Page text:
It would be great if this were the truth, but I sincerely doubt it. This is not an artisan, indie, or niche brand owned by a perfumer. Moreover, this brand never mentioned perfumers that sign their line of perfumes. OK, even this can be tolerated but serious brand owners do not claim that they’ve created perfumes.

Being an owner and/or creative director of a brand and choosing from perfume samples made upon a brief is not the same process as creating perfumes. I consider pushing forward such nonsense as very misleading.

Fragrance creation and experimenting with perfume notes last for months because there are 40.000 different fragrance molecules in the world.
40.000 of what??? Perfume ingredients are not “molecules”. Raw materials are not “molecules”. Maybe this is supposed to mean man-made components? Or just – ingredients? And where did this number come from?

If a perfume is long-lasting, that is a sign of high-quality components usage. 38% of perfume oil used in some of the perfumes means superb quality.
Not necessarily, this is nonsense. And another of frequently repeated perfume myths! Strong perfume=good perfume? Take a look at the above-mentioned FAQs. Higher oil percentage = quality? No, and “lasting” depends on base components, big fat molecules used, and their quality. The percentage of perfume oil has nothing to do with quality.

I tend to use mostly natural ingredients, those that do not react with the skin, and this is why I choose only certified and high-quality components.
It makes me happy that you are using certified and high-quality ingredients. Bravo. IFRA documentation is a must if you intend to sell on the EU market anyway, so good for you. But saying that “naturals don’t react on skin” is nonsense (or maybe this was supposed to mean that if you use naturals, you have lesser allergic reactions?)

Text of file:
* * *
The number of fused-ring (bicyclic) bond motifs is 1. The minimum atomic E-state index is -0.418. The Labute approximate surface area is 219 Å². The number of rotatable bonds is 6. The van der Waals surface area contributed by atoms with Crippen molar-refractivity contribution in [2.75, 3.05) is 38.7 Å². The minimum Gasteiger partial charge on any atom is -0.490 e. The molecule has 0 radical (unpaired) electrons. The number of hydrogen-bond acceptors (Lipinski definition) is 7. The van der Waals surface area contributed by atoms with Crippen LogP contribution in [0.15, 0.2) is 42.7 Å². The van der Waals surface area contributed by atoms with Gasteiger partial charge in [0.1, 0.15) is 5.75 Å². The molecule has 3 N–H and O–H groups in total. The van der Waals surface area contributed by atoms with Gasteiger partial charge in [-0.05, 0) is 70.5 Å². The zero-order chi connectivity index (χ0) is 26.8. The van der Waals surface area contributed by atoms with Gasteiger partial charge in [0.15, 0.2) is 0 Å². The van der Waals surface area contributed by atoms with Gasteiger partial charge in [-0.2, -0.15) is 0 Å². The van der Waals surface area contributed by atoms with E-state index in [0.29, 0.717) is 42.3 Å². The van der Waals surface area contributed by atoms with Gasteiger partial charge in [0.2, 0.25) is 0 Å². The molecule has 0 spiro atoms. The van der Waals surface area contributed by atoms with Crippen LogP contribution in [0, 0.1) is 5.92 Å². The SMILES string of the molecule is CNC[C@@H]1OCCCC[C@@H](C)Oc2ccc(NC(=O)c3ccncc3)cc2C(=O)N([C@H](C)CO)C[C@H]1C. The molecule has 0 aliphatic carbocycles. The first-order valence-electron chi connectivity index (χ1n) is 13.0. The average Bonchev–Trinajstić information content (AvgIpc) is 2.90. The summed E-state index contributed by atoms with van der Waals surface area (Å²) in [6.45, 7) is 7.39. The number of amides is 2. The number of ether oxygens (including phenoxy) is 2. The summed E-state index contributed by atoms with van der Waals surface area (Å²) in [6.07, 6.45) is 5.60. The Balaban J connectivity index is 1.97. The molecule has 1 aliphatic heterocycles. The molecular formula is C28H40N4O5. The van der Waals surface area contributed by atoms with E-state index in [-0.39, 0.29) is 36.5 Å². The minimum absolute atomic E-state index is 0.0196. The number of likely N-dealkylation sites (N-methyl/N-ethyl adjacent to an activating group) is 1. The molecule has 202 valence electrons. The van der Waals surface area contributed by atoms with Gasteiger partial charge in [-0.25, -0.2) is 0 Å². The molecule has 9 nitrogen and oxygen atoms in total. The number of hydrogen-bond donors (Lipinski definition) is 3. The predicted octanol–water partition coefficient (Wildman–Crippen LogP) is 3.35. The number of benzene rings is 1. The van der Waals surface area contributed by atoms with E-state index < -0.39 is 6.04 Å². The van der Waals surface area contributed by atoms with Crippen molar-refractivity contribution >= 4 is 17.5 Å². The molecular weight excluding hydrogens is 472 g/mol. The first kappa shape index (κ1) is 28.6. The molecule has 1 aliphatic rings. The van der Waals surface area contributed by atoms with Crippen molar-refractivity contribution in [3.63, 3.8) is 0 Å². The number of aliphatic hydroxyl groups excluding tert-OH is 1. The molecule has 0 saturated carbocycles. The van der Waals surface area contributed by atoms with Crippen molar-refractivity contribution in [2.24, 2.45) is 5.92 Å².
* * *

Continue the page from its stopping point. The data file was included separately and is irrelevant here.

If you are referring here to essential oils, these can be even more potentially dangerous than nature-identical components, and it certainly sounds like suggesting that “non-natural”, man-made components are causing skin irritation, which is not true. Blaaah! Why do you keep repeating these perfume myths?

My informed guess would be that a certain Lab creating perfume formulas for this brand (including complete production, bottles, packaging, and everything needed for a finished product) is using mostly nature-identicals and that the brand owner is “selling” the story as if pure essential oils were used, playing it “natural”.

Well, that piece of sales pitching is such an old trick. I checked out some of the perfume notes listed and came upon Fresia, Musks, Pineapple, Peach, Violette, Vanilla, etc.- just how “natural” can these be? Based on samples I tested myself, that Vanilla never saw fields of Madagascar.

Layering of perfumes is a recent trend in Europe and it implies the use of so-called dual-perfumes.